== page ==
The COP26 survival guide: 8 tips for getting the most out of the summit

Attending COP26 and wondering what footwear to pack? Want to know where to find the best chocolate and where to get the inside track on what's on the day's agenda? ENDS spoke to attendees of previous climate talks to find out

COP26 preparations are underway in Glasgow. Photograph: Jeff J Mitchell/Getty Images COP26 preparations are underway in Glasgow. Photograph: Jeff J Mitchell/Getty Images

WATCH ON DEMAND: COP26: The agenda, opportunities and how to get the most out of it

In less than two weeks’ time, the crucial COP26 climate summit will kick off in Glasgow, with thousands of delegates expected to attend. In advance of the crunch talks, ENDS Report this week hosted a webinar and gathered expert insights on what to expect at the summit. Here are our panel’s top tips:

1 Pack comfy shoes and bring layers... and plenty of snacks

“On a very practical and personal level, wear comfortable shoes,” says Dr Kat Kramer, Christian Aid’s climate policy lead. “The venues are huge and you will walk miles every day. Heels? Forget it!” 

Kramer advises delegates to bring layers, “because you never know how hot or cold any individual room will be – things like pashminas, particularly for women, are brilliant”. 

Another practical tip from Kramer is to make sure you don’t forget to bring snacks to the event. “You may be running around so much that you don't have time for the long queues around the food stalls, so always make sure that you've got something healthy that you can throw down your throat as you're running around to the next meeting,” she says.

2 Go on a reconnaissance mission early on

COP26 activity will be largely split across two Glasgow sites: the "Blue Zone", the UN-managed space at the Scottish Event Campus which will host the international negotiations, and the "Green Zone" at the Glasgow Science Centre, which is hosted by the UK government, where a programme of events, workshops, talks and exhibitions will take place.

Gareth Redmond-King, COP26 lead at the Energy and Climate Intelligence Unit (ECIU), says that while COP26’s Green Zone programme appears well organised and is available in advance of the summit, it can be much harder to figure out what’s going on in the Blue Zone. He recommends a “sort of reconnaissance job early on to work out what's going on in which pavilions”. “Just gather that up early and work out where you want to go,” he advises.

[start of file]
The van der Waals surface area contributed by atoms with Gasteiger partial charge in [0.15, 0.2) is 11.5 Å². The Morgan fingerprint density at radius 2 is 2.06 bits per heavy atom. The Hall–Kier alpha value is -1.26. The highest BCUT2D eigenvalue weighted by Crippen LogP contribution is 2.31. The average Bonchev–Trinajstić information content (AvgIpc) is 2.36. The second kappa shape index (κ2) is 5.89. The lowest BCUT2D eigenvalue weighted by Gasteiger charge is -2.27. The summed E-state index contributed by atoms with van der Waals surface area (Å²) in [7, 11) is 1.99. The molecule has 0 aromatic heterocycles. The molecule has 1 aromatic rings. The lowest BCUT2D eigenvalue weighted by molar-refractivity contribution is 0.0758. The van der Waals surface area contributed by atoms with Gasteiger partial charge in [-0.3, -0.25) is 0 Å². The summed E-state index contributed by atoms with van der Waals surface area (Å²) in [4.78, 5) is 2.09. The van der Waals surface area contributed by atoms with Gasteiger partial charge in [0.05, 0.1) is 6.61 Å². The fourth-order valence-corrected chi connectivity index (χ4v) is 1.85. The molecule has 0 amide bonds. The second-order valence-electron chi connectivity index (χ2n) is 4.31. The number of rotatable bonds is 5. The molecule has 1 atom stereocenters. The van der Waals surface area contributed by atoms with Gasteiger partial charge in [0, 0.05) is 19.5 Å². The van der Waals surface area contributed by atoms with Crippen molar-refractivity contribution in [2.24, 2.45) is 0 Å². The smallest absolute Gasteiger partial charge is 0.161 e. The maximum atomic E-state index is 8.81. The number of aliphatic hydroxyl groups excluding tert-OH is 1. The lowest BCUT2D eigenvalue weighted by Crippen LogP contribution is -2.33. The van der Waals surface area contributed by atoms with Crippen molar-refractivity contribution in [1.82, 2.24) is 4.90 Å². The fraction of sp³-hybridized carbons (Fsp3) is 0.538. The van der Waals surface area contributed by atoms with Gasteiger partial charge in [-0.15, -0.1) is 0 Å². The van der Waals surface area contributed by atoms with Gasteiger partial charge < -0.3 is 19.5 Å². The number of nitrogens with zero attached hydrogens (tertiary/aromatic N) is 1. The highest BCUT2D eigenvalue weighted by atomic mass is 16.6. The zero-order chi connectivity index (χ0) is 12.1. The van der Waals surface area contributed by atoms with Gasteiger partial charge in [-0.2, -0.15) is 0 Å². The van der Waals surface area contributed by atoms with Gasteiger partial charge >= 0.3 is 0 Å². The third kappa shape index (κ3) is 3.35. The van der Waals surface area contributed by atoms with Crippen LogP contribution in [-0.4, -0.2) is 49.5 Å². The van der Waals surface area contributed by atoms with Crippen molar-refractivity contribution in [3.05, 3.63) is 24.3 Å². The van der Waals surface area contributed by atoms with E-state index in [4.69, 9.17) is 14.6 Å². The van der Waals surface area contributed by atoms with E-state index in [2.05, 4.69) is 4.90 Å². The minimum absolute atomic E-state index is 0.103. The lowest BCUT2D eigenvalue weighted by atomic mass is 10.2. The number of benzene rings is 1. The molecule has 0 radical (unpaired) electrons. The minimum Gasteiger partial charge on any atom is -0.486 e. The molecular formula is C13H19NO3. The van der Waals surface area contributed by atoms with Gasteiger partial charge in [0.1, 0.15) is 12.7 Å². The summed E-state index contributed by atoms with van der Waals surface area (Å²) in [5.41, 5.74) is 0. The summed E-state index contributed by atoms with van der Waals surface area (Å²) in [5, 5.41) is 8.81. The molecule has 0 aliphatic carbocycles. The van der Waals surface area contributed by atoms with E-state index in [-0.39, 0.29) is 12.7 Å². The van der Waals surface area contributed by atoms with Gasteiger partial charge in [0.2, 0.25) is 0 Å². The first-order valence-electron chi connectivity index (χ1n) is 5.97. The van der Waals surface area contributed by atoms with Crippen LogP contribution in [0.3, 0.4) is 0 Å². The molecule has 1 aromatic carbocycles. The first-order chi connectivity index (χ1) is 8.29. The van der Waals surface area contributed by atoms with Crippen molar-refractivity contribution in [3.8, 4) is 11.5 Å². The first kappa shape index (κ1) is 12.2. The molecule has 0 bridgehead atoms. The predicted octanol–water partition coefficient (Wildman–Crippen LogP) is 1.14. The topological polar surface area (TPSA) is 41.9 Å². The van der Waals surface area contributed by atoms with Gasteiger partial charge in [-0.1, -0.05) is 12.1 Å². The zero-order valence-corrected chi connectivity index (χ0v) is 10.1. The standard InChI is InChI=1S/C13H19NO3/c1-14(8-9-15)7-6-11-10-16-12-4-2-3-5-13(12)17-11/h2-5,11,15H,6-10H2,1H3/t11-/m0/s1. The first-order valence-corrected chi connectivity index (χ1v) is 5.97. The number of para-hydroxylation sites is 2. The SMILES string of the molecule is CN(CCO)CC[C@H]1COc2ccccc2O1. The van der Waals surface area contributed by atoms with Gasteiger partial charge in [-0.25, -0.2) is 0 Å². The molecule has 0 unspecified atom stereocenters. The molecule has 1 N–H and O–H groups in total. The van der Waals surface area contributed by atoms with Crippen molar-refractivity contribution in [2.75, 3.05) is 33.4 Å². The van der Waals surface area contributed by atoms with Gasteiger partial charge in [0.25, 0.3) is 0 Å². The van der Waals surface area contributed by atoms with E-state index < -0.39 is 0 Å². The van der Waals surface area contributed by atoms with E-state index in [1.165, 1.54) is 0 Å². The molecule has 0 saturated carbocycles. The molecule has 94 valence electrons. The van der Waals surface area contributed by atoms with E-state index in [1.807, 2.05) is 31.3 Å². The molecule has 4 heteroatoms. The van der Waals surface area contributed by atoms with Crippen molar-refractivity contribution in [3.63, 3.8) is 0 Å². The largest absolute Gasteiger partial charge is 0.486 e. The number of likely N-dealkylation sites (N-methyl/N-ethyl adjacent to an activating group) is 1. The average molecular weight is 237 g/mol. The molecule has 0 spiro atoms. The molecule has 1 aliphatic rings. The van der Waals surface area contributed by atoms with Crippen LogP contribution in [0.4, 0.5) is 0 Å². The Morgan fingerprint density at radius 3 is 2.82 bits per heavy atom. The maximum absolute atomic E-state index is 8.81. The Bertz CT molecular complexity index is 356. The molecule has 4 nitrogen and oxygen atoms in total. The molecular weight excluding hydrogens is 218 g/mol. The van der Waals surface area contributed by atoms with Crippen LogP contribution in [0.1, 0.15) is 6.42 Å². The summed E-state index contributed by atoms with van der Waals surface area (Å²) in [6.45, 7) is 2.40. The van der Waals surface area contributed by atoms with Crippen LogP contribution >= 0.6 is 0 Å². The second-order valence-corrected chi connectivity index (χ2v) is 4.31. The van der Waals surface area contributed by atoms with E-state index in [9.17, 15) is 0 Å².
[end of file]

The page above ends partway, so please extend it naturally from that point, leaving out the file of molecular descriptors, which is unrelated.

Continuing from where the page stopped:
3 Start the day early to get oriented 

Martin Baxter, director of policy and external affairs at the Institute for Environmental Management and Assessment (IEMA), says that in the Blue Zone at 8am every morning the International Chamber of Commerce convenes “political bingo” sessions, where businesses and NGOs can come together to find out what has happened in the previous days of negotiations, and share information on what’s coming up. “So get up early, depending on where you’re staying overnight,” he advises. “I’ve found that really useful.” 

The ECIU’s Redmond-King, meanwhile, says there is another benefit to getting to the talks early in day – the Trillion Trees campaign are “quite often at the doors early in the morning handing out the most delicious chocolates”.

4 Choose a small number of issues to focus on 

The COP is a “tremendously complex” process, says Kramer, and with five workstreams, each with at least 20 agenda items to themselves, “trying to keep on top of all the information that’s coming out of the process is really difficult”, she adds. Therefore, it makes sense to choose one or two issues to focus on, or you run the risk of becoming overwhelmed, Kramer suggests.